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Article
Publication date: 28 October 2014

Enrico Maria Piras and Alberto Zanutto

Personal Health Record (PHR) systems make possible to integrate data from different sources and circulate them within the illness care and management network. The new…

Abstract

Purpose

Personal Health Record (PHR) systems make possible to integrate data from different sources and circulate them within the illness care and management network. The new arrangements prefigure a redefinition of the relations among healthcare practitioners, patients, and caregivers. The purpose of this paper is to consider the role and the meanings attributed to information when a technical artifact enables new forms of communication within the healthcare management network.

Design/methodology/approach

The authors adopted a qualitative research design, conducting a pre-post analysis on a theoretical sample of patients and of a paediatrics department. The authors selected 12 patients (six females and six males) aged between four and 20 years old.

Findings

The patients were willing to act as “stewards of their own information” (Halamka et al., 2008), but they interpreted this role in terms of restricting access to their information, rather than facilitating its dissemination. In fact, the PHR was symbolized as an instrument to support personal diabetes management but the patients want to preserve their own competence and independent management on the information regarding their “Personal” diseases.

Originality/value

This work highlights two connotation of “Personal” information. The first is the dimension of the right to the privacy of information when it is believed that it may be used to pass judgement on the patient. The second connotation of “Personal” is the assertion by patients of their competence and autonomy in interpreting the information on the basis of personal knowledge about their diabetes.

Details

Information Technology & People, vol. 27 no. 4
Type: Research Article
ISSN: 0959-3845

Keywords

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Article
Publication date: 28 October 2014

Silvia Gherardi, Carsten Østerlund and Finn Kensing

Abstract

Details

Information Technology & People, vol. 27 no. 4
Type: Research Article
ISSN: 0959-3845

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Article
Publication date: 1 January 1946

A.D. ROBERTS

This essay is based on material gathered by me while in East Africa. It would probably have been more valuable if I could have written in detail and critically on one or…

Abstract

This essay is based on material gathered by me while in East Africa. It would probably have been more valuable if I could have written in detail and critically on one or more of the subjects instead of covering so much ground. I am not really competent to do this; instead I am presenting what is really a list of sources for those who wish to explore further.

Details

Journal of Documentation, vol. 1 no. 4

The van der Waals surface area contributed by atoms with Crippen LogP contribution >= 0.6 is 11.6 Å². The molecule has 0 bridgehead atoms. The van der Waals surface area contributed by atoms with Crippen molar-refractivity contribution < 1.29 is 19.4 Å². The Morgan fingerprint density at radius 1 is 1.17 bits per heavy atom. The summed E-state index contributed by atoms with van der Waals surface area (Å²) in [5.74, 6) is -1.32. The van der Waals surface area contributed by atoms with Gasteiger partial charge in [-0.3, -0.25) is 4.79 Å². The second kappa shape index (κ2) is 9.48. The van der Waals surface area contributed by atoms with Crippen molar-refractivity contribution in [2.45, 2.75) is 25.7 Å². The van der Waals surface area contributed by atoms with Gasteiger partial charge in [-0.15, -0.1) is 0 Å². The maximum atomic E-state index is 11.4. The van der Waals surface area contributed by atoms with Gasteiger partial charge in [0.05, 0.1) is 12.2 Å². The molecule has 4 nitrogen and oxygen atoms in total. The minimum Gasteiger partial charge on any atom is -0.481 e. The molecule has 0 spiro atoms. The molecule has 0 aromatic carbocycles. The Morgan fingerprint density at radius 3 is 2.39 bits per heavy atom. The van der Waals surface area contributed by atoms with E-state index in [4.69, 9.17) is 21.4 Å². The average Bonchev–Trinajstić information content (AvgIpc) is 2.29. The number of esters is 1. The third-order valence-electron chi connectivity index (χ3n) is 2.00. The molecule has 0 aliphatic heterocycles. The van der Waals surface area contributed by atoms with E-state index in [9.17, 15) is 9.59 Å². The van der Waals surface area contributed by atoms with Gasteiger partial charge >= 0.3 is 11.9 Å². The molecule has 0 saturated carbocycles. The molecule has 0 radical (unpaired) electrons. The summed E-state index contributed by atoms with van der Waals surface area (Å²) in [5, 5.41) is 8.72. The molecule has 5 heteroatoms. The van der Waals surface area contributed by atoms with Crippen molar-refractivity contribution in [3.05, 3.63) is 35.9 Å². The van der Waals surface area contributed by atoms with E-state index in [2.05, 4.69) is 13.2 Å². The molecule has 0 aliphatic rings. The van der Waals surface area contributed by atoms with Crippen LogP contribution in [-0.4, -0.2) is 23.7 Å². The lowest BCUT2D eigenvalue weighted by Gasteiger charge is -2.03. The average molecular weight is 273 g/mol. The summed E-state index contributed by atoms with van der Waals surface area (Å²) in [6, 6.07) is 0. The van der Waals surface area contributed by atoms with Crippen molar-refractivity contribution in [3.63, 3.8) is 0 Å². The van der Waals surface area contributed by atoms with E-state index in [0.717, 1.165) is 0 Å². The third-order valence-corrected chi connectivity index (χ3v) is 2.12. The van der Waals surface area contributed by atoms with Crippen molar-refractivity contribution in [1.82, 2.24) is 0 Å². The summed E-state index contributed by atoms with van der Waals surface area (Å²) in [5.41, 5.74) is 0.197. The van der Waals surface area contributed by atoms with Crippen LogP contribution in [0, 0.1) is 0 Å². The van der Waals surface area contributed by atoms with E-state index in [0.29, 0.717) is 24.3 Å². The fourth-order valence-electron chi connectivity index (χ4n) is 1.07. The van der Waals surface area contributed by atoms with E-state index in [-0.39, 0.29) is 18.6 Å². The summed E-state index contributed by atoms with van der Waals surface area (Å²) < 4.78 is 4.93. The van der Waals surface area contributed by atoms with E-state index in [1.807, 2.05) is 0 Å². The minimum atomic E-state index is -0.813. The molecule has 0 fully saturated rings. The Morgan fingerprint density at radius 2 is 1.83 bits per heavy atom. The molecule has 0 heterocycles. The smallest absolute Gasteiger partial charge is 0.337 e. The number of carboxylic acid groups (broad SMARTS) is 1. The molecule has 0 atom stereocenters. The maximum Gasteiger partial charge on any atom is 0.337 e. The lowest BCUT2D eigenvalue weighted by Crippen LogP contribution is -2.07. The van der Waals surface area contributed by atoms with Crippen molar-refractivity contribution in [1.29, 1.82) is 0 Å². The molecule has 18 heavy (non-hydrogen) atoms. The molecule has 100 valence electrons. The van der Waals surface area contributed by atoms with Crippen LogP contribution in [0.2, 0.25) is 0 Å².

Type: Research Article
ISSN: 0022-0418

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Article
Publication date: 7 April 2015

Alberto Felice De Toni, Andrea Fornasier and Fabio Nonino

The purpose of this paper is to investigate the impact of the implementation process on the ERP’s success in the post-adoption stage, measured as system’s acceptance…

Abstract

Purpose

The purpose of this paper is to investigate the impact of the implementation process on the ERP’s success in the post-adoption stage, measured as system’s acceptance, reliability and utility perceived by users, inside the organizations.

Design/methodology/approach

The authors adopted a multiple case study research design. The data collected, provided by IT managers and 120 key-users from four companies, has been used to investigate the impact of the Enterprise Resource Planning (ERP) implementation phases on selected constructs of the Task-Technology Fit (TTF) and Technology Acceptance Model (TAM). The empirical evidences highlight a direct relation between the effectiveness of the implementation phases and the ERP’s success.

Findings

The research results emphasize the importance of the quality of the software, but especially the importance of the implementation phases’ management, which require technical and managerial ability of the team made up of people from the system integrator and the company’s key-users. Evidences suggest that the higher will be the organizational diffusion of an ERP implemented during a successful implementation project, the higher will be the perception of ERP success in the post-adoption stage. Moreover, the users’ perception of ERP quality will be maintained over time.

Research limitations/implications

The research has some limits due to its exploratory nature and to the chosen research approach, so the results may lack generalizability; consequently future research will concern with enlargement of the sample that will allow a better generalization of the results.

Practical implications

This exploratory study suggest that companies’ managers should be aware that a correct methodology of implementation, strongly influenced by the team, impacts on the technology consistency and therefore, on the ERP system success. So an appropriate choice is to invest more in the creation and development of internal and external project team than in the ERP’s brand.

Originality/value

This paper fulfils an identified need to clarify the explicit relationship between the quality of implementation phases and the subsequent ERP success in the post-adoption stage measured in terms of users’ perception of information system quality.

Details

Business Process Management Journal, vol. 21 no. 2
Type: Research Article
ISSN: 1463-7154

Keywords

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